On March 3, Californians voted on one statewide ballot measure, Proposition 13, which would have issued $15 billion in general obligation bonds for preschool, K-12, and higher education facilities. The ballot measure would have also made changes to the formula used to distribute state bond funds to schools, the rules governing local bond measures, and school districts’ abilities to assess developer fees.
Proposition 13 was behind on election night but millions of uncounted ballots remained. On March 11, Californians for Safe Schools and Healthy Learning, which led the campaign in support of Proposition 13, conceded that the ballot measure appeared to be defeated.
Asm. Patrick O’Donnell (D-70), who co-authored Proposition 13 (2020), said, “Despite this number having no relation to the content of the school facilities bond, many voters mistakenly believed the ballot measure made changes to the ‘Proposition 13’ originally passed in 1978 which dealt with property taxes.” He introduced legislation to retire the use of Proposition 13 as an official ballot measure title. In California, statewide ballot measures are assigned official titles in the order that they’re placed on the ballot and reset each decade. In 2018, the official titles were Proposition 1 through Proposition 12. Therefore, the first statewide measure of 2020 was Proposition 13.
Susan Shelley, vice president of the Howard Jarvis Taxpayers Association, responded to the proposition’s defeated, saying, “Confusion over Proposition 13 is not the whole story here.” She added, “People are cynical about how the money is being spent. Maybe the message is ‘enough is enough.’” Beyond Proposition 13, there were 121 school bonds on local ballots throughout California. Since 2008, the average approval rate for local school bond measures was 75 percent. On March 3, less than 50 percent were approved.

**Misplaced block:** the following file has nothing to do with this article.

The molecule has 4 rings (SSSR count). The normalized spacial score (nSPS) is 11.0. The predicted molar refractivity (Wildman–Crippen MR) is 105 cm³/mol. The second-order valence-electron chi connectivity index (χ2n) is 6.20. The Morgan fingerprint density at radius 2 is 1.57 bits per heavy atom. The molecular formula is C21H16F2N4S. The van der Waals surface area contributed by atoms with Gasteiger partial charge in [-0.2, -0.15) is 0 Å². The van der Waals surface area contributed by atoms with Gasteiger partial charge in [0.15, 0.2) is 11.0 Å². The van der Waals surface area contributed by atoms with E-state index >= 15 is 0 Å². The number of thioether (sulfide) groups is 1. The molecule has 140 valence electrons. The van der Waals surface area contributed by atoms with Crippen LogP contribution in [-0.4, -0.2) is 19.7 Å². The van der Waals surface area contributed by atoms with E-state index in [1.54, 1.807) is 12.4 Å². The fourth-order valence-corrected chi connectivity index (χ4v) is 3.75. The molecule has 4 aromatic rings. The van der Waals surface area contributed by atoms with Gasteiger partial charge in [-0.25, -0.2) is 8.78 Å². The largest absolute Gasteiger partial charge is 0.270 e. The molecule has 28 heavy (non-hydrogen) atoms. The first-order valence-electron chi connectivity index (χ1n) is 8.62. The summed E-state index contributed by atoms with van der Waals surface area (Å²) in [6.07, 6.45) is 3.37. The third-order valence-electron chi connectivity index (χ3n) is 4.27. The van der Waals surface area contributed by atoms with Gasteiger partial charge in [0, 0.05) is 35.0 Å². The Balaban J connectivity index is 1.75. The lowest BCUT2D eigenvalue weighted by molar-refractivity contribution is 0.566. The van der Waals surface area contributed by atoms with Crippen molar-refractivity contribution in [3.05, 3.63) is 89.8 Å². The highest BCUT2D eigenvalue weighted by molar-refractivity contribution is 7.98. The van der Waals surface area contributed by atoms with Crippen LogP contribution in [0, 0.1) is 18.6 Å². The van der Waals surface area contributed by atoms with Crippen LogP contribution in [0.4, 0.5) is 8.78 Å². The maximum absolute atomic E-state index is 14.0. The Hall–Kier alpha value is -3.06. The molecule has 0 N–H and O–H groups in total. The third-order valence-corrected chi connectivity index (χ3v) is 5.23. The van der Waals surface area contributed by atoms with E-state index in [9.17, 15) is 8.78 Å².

Californians for Safe Schools and Healthy Learning, along with allied political action committees, raised $9.67 million to support Proposition 13 through February 15, 2020. The top donors included the California Teachers Association Issues PAC ($500,000), California Charter Schools Association ($400,000), and United Brotherhood of Carpenters and Joiners of America ($334,000.00). Opponents of Proposition 13 did not organize a committee to fund an opposition campaign.
The next statewide election in California to feature ballot measures is November 3, 2020. There are several bond measures that could appear on the general election ballot, including a $5.5 billion citizen-initiated stem cell research bond, a $600 million legislative veterans’ housing and homelessness bond, and a $4.75 or $5.5 billion legislative bond for projects related to changing climate conditions, fire prevention, and water infrastructure.